Obits - NJ - 1888 - Col. Edmund T. Williams

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Obits - NJ - Monmouth - Col. Edmund T. Williams

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Col. Edmund T. Williams died at his residence at Shrewsbury on Friday (May 18th) of chronic bronchitis and old age, in the 84th year of his age. The funeral was held in Christ church on Monday, and was largely attended by the relatives and friends of the deceased. The pall-bearers were Lyttleton White, of Eatontown; Robert White, of Shrewsbury; Wm H. Grant, of Middletown; and Theodore Sickles, Robert Parker, and John E. Allaire, of Red Bank. the interment was made at Christ church burial ground.

Col. Williams was born at Colt's Neck on October 30th, 1804, his father and mother being Tylee and Elizabeth Hartshorne Williams. In 1807 his parents removed to the farm at Shrewsbury of which Col. Williams died possessed. Col. Williams was educated at the West-town boarding school, Chester county, Pa., where he remained three years, and concluded his studies under John Gummere, at Burlington, New Jersey. he there combined the labor of a farmer with the profession of a surveyor. The death of his father having made a portion of the homestead farm his own, he purchased the remainder, and since that time devoted himself to the business of an agriculturist, though his later years were given merelt to the superintendence of its varied interests. Col. Williams was, in 1836, married to Lucy, daughter of Captain Wm. Carpender, of New York. Aside from his farming occupations, Col. Williams led a life of much activity as a surveyor, having been engaged in the settlement of many estates, and frequently filled the office of executor and administrator. He acted since 1838, the year of incorporation, as secretary of the Shrewsbury mutual fire insurance company, and was at one time director of the Red Bank steamboat company and the Red Bank and Eatontown turnpike company. He was also a member of the Monmouth county agricultural society. As a Whig, he, in 1837-8, represented his district in the legislature, and was the incumbent of various township offices. He was active in the promotion of all religious and moral projects, and for years was identified with Christ church, of Shrewsbury, in which he was senior warden and an earnest worker.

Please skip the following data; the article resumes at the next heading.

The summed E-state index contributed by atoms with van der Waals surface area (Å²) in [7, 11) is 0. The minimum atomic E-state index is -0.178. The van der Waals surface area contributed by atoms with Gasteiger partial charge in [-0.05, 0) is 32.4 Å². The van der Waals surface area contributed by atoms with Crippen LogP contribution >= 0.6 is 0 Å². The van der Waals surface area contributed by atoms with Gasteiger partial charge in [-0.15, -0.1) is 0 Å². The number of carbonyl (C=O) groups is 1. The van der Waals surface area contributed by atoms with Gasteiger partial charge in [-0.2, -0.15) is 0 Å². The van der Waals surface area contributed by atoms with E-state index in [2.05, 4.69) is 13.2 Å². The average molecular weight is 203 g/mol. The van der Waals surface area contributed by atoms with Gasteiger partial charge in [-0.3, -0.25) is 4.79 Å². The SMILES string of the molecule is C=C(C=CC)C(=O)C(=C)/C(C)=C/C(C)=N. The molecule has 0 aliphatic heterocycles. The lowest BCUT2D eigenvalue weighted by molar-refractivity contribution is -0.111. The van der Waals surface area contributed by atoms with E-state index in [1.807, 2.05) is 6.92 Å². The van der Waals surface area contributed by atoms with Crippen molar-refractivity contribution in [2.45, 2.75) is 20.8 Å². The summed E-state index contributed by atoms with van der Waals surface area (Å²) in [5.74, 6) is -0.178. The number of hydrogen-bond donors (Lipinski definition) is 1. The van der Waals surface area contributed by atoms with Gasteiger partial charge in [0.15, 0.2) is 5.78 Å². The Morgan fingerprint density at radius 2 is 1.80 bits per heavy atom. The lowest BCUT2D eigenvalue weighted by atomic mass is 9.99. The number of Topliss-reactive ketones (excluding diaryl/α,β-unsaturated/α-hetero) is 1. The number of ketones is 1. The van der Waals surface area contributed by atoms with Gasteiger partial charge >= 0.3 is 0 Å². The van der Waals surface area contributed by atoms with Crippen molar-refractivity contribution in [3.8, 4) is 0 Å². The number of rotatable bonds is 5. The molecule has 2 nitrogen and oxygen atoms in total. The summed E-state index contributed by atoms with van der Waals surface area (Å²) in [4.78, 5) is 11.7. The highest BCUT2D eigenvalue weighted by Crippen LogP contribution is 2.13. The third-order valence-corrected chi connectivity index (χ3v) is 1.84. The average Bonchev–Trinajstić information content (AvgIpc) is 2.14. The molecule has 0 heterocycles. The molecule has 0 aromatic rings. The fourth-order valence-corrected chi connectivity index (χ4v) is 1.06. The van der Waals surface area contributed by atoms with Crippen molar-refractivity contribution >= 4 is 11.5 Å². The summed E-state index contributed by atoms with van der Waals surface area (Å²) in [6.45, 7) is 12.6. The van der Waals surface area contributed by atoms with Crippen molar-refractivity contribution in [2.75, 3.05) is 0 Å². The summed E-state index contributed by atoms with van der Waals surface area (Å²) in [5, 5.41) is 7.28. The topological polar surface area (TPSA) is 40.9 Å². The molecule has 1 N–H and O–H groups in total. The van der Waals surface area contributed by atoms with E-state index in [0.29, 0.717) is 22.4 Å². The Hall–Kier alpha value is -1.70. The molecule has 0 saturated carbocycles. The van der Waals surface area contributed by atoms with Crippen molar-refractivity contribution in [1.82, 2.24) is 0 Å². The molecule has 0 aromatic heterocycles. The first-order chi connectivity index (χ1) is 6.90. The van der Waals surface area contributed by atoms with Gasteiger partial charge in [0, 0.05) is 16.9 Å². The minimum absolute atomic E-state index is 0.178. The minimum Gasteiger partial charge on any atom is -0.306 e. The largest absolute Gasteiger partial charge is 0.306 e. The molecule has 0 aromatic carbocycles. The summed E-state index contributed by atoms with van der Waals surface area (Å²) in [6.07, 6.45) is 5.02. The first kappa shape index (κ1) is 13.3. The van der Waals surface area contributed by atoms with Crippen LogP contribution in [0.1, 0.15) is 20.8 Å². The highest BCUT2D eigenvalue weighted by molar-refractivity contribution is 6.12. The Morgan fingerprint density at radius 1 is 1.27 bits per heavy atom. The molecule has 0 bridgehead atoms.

Source: Red Bank Register Wednesday, May 23, 1888